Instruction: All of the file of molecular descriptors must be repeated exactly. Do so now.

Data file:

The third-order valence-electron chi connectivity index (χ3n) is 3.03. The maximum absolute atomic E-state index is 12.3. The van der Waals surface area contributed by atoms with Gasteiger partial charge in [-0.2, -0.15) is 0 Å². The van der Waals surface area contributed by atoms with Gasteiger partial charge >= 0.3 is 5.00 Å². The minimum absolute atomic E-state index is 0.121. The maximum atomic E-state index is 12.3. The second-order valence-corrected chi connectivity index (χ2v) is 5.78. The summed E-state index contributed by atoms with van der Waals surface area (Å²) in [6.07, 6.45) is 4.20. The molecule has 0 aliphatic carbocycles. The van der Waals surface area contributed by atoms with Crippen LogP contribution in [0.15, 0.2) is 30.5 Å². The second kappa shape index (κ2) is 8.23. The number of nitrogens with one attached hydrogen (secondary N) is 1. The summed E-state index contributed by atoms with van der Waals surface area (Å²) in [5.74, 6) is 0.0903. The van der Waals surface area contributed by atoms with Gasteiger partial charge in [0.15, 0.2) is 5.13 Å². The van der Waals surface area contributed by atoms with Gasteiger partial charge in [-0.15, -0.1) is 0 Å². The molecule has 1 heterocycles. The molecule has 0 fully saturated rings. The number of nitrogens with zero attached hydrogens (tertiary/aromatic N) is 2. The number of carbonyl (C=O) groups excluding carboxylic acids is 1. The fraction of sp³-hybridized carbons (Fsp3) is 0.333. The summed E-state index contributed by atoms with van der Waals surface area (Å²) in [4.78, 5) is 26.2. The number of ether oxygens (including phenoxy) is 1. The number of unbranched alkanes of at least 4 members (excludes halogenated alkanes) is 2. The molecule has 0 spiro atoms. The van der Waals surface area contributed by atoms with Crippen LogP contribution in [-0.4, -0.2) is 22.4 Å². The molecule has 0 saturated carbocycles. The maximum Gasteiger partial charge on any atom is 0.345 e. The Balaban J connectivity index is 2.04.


The third-order valence-electron chi connectivity index (χ3n) is 3.03. The maximum absolute atomic E-state index is 12.3. The van der Waals surface area contributed by atoms with Gasteiger partial charge in [-0.2, -0.15) is 0 Å². The van der Waals surface area contributed by atoms with Gasteiger partial charge >= 0.3 is 5.00 Å². The minimum absolute atomic E-state index is 0.121. The maximum atomic E-state index is 12.3. The second-order valence-corrected chi connectivity index (χ2v) is 5.78. The summed E-state index contributed by atoms with van der Waals surface area (Å²) in [6.07, 6.45) is 4.20. The molecule has 0 aliphatic carbocycles. The van der Waals surface area contributed by atoms with Crippen LogP contribution in [0.15, 0.2) is 30.5 Å². The second kappa shape index (κ2) is 8.23. The number of nitrogens with one attached hydrogen (secondary N) is 1. The summed E-state index contributed by atoms with van der Waals surface area (Å²) in [5.74, 6) is 0.0903. The van der Waals surface area contributed by atoms with Gasteiger partial charge in [0.15, 0.2) is 5.13 Å². The van der Waals surface area contributed by atoms with Gasteiger partial charge in [-0.15, -0.1) is 0 Å². The molecule has 1 heterocycles. The molecule has 0 fully saturated rings. The number of nitrogens with zero attached hydrogens (tertiary/aromatic N) is 2. The number of carbonyl (C=O) groups excluding carboxylic acids is 1. The fraction of sp³-hybridized carbons (Fsp3) is 0.333. The summed E-state index contributed by atoms with van der Waals surface area (Å²) in [4.78, 5) is 26.2. The number of ether oxygens (including phenoxy) is 1. The number of unbranched alkanes of at least 4 members (excludes halogenated alkanes) is 2. The molecule has 0 spiro atoms. The van der Waals surface area contributed by atoms with Crippen LogP contribution in [-0.4, -0.2) is 22.4 Å². The molecule has 0 saturated carbocycles. The maximum Gasteiger partial charge on any atom is 0.345 e. The Balaban J connectivity index is 2.04.